Apologies for not providing a more detailed preview. We had a short week, just like the team, and I’ve never seen Austin Peay play. Also, I think it’s safe to say that while the numbers don’t always tell the whole story, they absolutely do in the case of the Governors.
I know that the Virginia Tech starters just played a tough, physical football game on Monday night. I know they aren’t going to be 100% dialed in for this game on Saturday. I just don’t think it’s going to matter. Austin Peay is one of the least talented teams in 1-AA football. The Hokies probably won’t be too focused, but it’s just not going to matter.
I think we’ll see the Virginia Tech backups for at least a half, and you can bet that they will be focused. This is their big chance to shine. Kevin Asante didn’t play against Georgia Tech, so this will be his college debut. Same for Joshua Stanford. Tony Gregory and Martin Scales didn’t get carries against Georgia Tech, but you can bet they will tomorrow. The list goes on and on … those backups are going to be fired up.
Virginia Tech has so many true freshmen in their two-deep that it’s hard to imagine them not giving up a big play at some point. Then again, Austin Peay only threw for 11 yards against Western Kentucky.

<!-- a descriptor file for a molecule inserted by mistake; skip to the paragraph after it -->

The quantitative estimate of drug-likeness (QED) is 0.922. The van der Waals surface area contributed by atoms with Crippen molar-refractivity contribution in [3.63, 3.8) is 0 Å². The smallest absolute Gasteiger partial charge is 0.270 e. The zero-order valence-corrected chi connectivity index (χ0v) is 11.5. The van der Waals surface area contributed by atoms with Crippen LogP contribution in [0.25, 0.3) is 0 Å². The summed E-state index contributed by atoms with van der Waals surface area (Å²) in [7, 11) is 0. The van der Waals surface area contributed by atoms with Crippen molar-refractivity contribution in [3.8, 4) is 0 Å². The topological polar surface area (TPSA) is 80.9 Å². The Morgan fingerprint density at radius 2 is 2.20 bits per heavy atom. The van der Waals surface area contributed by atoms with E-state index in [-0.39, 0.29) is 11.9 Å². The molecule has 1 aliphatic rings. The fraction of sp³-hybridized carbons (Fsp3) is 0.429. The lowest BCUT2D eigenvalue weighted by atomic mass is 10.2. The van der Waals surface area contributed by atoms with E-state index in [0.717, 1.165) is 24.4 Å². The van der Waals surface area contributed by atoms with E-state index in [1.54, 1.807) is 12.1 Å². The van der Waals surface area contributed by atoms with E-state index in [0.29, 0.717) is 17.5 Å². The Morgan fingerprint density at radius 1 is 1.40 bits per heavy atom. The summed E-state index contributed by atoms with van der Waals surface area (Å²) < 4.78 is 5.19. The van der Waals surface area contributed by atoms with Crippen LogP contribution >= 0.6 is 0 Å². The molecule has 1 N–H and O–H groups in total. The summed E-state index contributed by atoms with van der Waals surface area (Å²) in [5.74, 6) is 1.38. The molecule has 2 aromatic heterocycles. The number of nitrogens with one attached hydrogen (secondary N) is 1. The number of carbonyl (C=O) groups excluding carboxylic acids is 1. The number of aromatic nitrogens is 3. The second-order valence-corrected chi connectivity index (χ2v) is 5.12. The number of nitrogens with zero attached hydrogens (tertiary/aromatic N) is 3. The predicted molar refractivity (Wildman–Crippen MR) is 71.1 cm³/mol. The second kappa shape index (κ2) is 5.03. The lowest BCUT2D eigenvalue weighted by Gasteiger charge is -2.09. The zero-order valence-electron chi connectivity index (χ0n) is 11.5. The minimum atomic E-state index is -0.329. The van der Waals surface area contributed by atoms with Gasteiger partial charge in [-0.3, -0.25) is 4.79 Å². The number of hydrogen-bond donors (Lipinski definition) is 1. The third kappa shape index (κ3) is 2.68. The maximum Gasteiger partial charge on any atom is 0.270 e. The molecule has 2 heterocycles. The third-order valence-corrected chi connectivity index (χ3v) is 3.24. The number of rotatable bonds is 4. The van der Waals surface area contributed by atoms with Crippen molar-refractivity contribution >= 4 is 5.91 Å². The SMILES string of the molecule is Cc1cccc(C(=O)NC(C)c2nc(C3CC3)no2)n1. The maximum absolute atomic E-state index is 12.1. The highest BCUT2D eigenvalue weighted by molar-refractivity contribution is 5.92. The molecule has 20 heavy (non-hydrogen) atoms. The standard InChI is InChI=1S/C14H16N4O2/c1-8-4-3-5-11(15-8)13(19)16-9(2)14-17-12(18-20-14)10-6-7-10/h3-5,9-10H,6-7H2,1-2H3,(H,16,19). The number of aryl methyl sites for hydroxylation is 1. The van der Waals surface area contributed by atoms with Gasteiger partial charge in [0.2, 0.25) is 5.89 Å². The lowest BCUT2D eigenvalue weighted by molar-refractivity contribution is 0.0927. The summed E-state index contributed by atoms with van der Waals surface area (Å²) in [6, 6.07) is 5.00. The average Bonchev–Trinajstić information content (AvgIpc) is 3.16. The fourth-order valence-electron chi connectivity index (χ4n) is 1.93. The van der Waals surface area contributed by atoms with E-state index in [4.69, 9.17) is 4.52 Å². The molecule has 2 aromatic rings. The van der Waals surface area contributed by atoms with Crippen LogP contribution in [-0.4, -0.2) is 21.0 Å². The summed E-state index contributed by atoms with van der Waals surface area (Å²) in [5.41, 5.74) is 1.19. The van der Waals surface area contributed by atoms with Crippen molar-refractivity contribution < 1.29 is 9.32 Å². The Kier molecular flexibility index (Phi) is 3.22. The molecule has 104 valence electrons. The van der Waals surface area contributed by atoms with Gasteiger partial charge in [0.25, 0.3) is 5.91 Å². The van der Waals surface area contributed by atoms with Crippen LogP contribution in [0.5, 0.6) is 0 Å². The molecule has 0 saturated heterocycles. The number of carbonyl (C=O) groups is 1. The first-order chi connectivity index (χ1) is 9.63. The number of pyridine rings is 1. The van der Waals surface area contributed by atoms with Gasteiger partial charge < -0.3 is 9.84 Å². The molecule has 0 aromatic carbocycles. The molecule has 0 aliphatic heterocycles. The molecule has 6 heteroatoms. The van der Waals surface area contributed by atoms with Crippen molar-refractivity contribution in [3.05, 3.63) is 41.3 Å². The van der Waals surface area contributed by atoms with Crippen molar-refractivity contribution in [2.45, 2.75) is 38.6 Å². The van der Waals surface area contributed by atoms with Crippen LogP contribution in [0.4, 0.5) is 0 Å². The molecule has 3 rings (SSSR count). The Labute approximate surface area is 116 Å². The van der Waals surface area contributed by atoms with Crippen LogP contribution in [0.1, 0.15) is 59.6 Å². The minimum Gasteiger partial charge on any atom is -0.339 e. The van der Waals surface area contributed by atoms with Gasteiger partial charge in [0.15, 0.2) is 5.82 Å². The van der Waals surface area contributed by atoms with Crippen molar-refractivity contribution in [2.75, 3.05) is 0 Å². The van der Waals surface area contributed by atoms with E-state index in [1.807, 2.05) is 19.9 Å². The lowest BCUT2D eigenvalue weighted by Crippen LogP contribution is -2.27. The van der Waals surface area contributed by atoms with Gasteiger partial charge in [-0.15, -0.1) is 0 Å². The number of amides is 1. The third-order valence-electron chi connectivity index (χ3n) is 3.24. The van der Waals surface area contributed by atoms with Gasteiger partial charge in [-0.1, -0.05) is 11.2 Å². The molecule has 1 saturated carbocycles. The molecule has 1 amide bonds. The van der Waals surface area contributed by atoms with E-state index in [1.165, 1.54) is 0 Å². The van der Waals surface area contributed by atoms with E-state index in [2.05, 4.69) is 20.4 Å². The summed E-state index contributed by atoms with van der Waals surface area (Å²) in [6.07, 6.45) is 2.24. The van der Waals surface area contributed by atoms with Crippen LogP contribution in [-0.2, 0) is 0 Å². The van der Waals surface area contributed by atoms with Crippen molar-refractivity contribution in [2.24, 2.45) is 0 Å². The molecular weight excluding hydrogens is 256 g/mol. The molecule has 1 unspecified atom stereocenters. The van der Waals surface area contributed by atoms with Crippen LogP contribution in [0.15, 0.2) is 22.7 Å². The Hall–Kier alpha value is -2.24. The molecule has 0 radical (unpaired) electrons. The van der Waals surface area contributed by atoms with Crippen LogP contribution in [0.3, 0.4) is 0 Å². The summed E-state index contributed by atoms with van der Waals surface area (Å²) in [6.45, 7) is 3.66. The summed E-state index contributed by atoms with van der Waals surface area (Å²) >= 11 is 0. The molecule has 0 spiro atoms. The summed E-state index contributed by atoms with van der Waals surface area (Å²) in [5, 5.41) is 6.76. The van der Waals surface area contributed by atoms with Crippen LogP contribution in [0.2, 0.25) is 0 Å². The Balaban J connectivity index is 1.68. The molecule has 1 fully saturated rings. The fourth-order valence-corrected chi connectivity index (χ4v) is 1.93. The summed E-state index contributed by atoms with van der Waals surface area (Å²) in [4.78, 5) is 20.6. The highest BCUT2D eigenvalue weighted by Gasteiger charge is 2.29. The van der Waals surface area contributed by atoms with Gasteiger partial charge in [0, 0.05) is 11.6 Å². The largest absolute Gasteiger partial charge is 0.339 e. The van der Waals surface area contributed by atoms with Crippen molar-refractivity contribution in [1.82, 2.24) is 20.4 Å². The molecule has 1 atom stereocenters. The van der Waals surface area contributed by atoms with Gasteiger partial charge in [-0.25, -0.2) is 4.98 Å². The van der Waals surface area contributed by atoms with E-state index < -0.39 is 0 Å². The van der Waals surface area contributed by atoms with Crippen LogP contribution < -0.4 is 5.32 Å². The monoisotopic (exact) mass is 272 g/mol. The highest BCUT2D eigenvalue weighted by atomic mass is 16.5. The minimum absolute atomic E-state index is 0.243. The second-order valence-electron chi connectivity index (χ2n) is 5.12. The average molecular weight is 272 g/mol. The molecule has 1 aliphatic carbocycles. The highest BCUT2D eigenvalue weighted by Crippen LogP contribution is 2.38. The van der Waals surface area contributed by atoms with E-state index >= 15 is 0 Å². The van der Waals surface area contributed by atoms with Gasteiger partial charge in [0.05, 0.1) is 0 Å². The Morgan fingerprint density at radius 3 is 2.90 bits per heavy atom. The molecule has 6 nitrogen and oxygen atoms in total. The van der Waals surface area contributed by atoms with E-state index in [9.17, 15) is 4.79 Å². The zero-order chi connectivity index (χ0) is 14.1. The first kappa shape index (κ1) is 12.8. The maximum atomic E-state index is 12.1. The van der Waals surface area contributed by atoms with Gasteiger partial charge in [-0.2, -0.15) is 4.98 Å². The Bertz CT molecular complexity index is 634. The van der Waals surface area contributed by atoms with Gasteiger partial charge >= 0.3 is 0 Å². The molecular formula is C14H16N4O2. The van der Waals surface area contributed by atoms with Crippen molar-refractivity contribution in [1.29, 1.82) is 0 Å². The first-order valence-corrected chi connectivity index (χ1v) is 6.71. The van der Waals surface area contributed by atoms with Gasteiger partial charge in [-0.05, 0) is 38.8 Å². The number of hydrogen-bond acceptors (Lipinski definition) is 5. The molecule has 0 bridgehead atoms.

If Bud Foster finds it difficult to motivate his defense, he should throw out the fact that despite being so terrible in recent years, Austin Peay has not been shut out in their last 74 games. That should be Virginia Tech’s goal on Saturday.
Chris Coleman’s Prediction: Virginia Tech 59, Austin Peay 3
Will Stewart’s Take: Chris keeps saying that this may be the worst team to visit Lane Stadium … ever. I don’t know. I remember the FAMU game in 2004, and I thought FAMU looked like a high school team. They were small and slow, and some of the big guys were just plain fat.
The Hokies waxed FAMU 62-0, and were leading 48-0 at half time. EVERYBODY played. This was the week after a hard-fought 17-10 win at Wake Forest, so although the Hokies had rested seven days, they had been on the road the previous game.
So let’s say FAMU 2004 and Austin Peay 2012 are comparable. I don’t foresee another 62-0 whipping, not quite. That 2004 team was trying to find itself after opening with two losses in the first four games, in their first season in the ACC. The 2012 Hokies are probably looking forward to (more or less) a day off.
That’s dangerous talk, yes, but I just don’t think Austin Peay has the ability to put up much of a fight. I’m going with the shutout.
Will Stewart’s Prediction: Hokies 52, Austin Peay 0Printer Friendly